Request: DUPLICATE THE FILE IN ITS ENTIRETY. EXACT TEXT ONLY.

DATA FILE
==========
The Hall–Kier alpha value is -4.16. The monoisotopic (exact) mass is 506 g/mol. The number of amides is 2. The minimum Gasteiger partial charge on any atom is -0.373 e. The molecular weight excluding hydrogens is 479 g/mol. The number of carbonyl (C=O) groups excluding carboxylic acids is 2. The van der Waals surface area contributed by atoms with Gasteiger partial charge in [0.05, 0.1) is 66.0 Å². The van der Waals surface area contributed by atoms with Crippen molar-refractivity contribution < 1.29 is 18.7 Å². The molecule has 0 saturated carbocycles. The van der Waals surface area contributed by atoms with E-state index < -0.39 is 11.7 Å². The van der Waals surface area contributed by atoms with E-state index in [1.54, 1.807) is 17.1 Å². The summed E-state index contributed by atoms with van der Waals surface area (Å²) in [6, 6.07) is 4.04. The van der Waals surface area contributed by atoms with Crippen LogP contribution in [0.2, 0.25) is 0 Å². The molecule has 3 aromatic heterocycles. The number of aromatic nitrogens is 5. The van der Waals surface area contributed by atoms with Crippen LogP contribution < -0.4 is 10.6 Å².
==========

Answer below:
The Hall–Kier alpha value is -4.16. The monoisotopic (exact) mass is 506 g/mol. The number of amides is 2. The minimum Gasteiger partial charge on any atom is -0.373 e. The molecular weight excluding hydrogens is 479 g/mol. The number of carbonyl (C=O) groups excluding carboxylic acids is 2. The van der Waals surface area contributed by atoms with Gasteiger partial charge in [0.05, 0.1) is 66.0 Å². The van der Waals surface area contributed by atoms with Crippen molar-refractivity contribution < 1.29 is 18.7 Å². The molecule has 0 saturated carbocycles. The van der Waals surface area contributed by atoms with E-state index < -0.39 is 11.7 Å². The van der Waals surface area contributed by atoms with E-state index in [1.54, 1.807) is 17.1 Å². The summed E-state index contributed by atoms with van der Waals surface area (Å²) in [6, 6.07) is 4.04. The van der Waals surface area contributed by atoms with Crippen LogP contribution in [0.2, 0.25) is 0 Å². The molecule has 3 aromatic heterocycles. The number of aromatic nitrogens is 5. The van der Waals surface area contributed by atoms with Crippen LogP contribution < -0.4 is 10.6 Å².